I first met Jackie Scully through the Willow Foundation at the beginning of this year. Hearing her story touched my heart. Not only did Jackie have her pelvis rebuilt in 2007, but she was also diagnosed with breast cancer three weeks after getting engaged. Not allowing to let her illness define her she took to running and will be running the London Marathon on her wedding day! Yes – she will be getting married on the Cutty Sark whilst most runners are making their way to the race. Jackie’s story has been something that has kept me grounded throughout training. I am in constant awe of her accomplishments, her will to keep going and determination to not let illness beat her. Jackie – you are an inspiration and it has been a pleasure to meet you. I am sure that no matter what race day brings it will stay with you for ever.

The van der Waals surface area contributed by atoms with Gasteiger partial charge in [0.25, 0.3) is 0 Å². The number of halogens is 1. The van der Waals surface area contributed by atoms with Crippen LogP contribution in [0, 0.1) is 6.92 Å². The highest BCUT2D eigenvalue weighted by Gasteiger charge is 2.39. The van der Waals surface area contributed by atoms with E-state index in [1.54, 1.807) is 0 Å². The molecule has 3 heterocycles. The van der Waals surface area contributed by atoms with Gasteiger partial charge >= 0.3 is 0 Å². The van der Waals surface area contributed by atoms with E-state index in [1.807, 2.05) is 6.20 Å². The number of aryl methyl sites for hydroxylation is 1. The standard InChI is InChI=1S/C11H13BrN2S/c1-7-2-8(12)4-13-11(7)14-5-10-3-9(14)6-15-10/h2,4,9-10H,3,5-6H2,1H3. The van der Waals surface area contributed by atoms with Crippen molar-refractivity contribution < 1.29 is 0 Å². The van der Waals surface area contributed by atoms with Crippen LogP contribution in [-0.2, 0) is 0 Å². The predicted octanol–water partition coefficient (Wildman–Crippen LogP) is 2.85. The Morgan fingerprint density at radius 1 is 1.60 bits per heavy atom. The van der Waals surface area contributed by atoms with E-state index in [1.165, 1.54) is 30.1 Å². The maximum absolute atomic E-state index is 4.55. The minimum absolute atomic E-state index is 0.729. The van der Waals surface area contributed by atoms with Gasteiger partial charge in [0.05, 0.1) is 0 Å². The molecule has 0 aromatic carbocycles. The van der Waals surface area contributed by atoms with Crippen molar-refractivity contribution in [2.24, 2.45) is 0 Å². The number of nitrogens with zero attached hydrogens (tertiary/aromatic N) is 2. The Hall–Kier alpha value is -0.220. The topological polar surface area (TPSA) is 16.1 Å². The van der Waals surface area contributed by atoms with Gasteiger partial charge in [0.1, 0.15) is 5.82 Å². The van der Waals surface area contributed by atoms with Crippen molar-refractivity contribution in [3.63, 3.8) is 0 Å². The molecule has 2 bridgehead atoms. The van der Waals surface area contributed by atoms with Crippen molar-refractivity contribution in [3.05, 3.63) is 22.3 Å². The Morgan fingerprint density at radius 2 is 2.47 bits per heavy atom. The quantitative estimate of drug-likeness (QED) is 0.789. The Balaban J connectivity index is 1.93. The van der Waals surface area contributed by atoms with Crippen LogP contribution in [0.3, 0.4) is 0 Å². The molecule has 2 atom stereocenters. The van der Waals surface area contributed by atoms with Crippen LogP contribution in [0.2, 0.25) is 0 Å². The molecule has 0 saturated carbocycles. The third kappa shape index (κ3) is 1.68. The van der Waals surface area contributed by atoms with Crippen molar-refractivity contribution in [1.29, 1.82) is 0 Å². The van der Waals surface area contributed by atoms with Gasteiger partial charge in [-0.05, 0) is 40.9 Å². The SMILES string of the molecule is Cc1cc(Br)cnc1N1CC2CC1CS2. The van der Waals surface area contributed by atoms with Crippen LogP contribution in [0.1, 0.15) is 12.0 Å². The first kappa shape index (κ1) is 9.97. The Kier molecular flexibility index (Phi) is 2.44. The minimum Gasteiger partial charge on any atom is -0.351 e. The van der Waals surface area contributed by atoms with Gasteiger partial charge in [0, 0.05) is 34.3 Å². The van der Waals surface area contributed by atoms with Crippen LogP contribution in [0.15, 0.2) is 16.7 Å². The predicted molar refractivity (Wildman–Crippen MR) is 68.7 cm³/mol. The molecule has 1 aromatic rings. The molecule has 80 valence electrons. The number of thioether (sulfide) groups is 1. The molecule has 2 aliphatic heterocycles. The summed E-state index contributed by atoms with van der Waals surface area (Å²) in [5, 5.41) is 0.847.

Amber has been what I like to call my “virtual training buddy.” We did not run together once, due to different abilities (i.e. Amber being a whippet and me more like a giant tortoise), but she has been an amazing support for me throughout training. Every time we faced the longer runs we shared them, we discussed them, we cried about them and with her help I shook off the bad runs and got back up again. I know now that I would not have got through the long Winter months training without her being there.

Ross – my best friend, my partner in crime, my knight in shining armor. For the last few months he has had to put up with me being in one of two states of dress; running gear or pajamas. Listening to me go on about miles, discussing dodgy looking toe nails and at times coaxing me out the door when I just don’t want to go! Many nights runs were planned one way to Sainsburys – where he would be doing the shopping. And on a couple of occasions he was at the end of the phone, ready to rescue me on long runs when I just could not finish. I don’t say it enough – but I could not have done it without him.